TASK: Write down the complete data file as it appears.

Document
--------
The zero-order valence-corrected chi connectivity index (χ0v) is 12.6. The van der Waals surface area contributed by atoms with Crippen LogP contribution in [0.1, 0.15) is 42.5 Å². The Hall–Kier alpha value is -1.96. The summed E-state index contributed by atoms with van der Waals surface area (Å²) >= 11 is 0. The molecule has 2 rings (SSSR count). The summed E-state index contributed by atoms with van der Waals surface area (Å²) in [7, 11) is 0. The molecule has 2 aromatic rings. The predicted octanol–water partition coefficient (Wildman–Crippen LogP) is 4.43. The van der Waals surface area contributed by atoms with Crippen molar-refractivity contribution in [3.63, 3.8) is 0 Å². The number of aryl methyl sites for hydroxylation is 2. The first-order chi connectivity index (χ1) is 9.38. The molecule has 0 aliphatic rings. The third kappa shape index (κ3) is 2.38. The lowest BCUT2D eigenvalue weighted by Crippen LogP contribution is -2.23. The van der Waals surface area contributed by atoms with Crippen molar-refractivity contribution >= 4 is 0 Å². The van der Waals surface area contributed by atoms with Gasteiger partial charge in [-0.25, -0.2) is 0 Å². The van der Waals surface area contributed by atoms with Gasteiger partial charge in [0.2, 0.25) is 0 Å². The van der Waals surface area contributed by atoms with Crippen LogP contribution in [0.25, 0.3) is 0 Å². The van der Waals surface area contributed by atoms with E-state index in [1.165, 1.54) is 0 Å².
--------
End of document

The zero-order valence-corrected chi connectivity index (χ0v) is 12.6. The van der Waals surface area contributed by atoms with Crippen LogP contribution in [0.1, 0.15) is 42.5 Å². The Hall–Kier alpha value is -1.96. The summed E-state index contributed by atoms with van der Waals surface area (Å²) >= 11 is 0. The molecule has 2 rings (SSSR count). The summed E-state index contributed by atoms with van der Waals surface area (Å²) in [7, 11) is 0. The molecule has 2 aromatic rings. The predicted octanol–water partition coefficient (Wildman–Crippen LogP) is 4.43. The van der Waals surface area contributed by atoms with Crippen molar-refractivity contribution in [3.63, 3.8) is 0 Å². The number of aryl methyl sites for hydroxylation is 2. The first-order chi connectivity index (χ1) is 9.38. The molecule has 0 aliphatic rings. The third kappa shape index (κ3) is 2.38. The lowest BCUT2D eigenvalue weighted by Crippen LogP contribution is -2.23. The van der Waals surface area contributed by atoms with Crippen molar-refractivity contribution >= 4 is 0 Å². The van der Waals surface area contributed by atoms with Gasteiger partial charge in [-0.25, -0.2) is 0 Å². The van der Waals surface area contributed by atoms with Gasteiger partial charge in [0.2, 0.25) is 0 Å². The van der Waals surface area contributed by atoms with Crippen LogP contribution in [0.25, 0.3) is 0 Å². The van der Waals surface area contributed by atoms with E-state index in [1.165, 1.54) is 0 Å².